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Accident prediction models (APMs) are very useful tools for estimating the expected number of accidents on entities such as intersections and road sections. These estimates are typically used in the identification of sites for possible safety treatment and in the evaluation of such treatments. An APM is, in essence, a mathematical equation that expresses the average accident frequency of a site as a function of traffic flow and other site characteristics. The reliability of an APM estimate is enhanced if the APM is based on data for as many years as possible especially if data for those same years are used in the safety analysis of a site. With many years of data, however, it is necessary to account for the yeartoyear variation, or trend, in accident counts because of the influence of factors that change every year. To capture this variation, the count for each year is treated as a separate observation. Unfortunately, the disaggregation of the data in this manner creates a temporal correlation that presents difficulties for traditional model calibration procedures. The objective of this paper is to present an application of a generalized estimating equations (GEE) procedure to develop an APM that incorporates trend in accident data. Data for the application pertains to a sample of 4–legged signalized intersections in Toronto, Canada for the years 1990 to 1995. The GEE model incorporating the time trend is shown to be superior to models that do not accommodate trend and/or the temporal correlation in accident data. Key words: accident prediction models, temporal correlation, GEE, GLM, signalized intersections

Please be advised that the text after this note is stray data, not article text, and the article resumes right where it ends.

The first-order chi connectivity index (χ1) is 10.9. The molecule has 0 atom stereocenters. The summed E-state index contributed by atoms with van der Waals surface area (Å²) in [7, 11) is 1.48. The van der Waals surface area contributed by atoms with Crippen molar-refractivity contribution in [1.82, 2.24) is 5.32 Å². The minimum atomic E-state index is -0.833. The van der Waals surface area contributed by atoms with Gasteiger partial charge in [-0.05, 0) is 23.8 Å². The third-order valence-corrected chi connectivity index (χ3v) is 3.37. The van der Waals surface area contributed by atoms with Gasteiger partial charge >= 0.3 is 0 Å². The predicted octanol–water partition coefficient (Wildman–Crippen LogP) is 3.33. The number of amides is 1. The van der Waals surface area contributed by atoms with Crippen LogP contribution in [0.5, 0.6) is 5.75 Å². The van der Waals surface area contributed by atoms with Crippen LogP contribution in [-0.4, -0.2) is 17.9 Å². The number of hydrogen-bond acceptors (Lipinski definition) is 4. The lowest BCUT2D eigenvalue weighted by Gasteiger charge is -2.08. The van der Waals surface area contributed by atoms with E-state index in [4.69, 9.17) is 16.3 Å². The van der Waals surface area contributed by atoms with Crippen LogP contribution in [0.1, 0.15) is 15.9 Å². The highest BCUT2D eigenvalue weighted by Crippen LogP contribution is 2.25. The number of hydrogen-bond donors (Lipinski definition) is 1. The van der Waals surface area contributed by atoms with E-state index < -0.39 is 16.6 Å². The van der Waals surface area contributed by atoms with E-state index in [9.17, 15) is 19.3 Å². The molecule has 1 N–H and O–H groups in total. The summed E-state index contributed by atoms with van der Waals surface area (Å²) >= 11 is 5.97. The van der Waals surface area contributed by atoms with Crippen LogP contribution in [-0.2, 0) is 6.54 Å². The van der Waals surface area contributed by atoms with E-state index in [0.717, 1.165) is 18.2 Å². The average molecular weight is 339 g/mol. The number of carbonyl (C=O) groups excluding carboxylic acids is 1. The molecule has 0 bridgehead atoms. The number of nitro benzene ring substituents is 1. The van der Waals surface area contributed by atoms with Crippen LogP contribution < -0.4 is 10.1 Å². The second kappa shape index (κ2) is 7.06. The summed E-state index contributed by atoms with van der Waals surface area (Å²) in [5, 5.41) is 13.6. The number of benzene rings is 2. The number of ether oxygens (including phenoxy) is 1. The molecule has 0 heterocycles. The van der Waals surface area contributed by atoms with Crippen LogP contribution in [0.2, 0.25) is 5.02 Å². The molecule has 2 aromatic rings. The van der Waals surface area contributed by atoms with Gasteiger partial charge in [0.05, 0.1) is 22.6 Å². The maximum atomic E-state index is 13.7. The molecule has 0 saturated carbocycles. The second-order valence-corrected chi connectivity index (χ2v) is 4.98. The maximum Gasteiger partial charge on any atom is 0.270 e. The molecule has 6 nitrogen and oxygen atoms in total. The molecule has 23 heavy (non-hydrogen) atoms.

TapPrints: Your Finger Taps Have Fingerprints
"... This paper shows that the location of screen taps on modern smartphones and tablets can be identified from accelerometer and gyroscope readings. Our findings have serious implications, as we demonstrate that an attacker can launch a background process on commodity smartphones and tablets, and silent ..."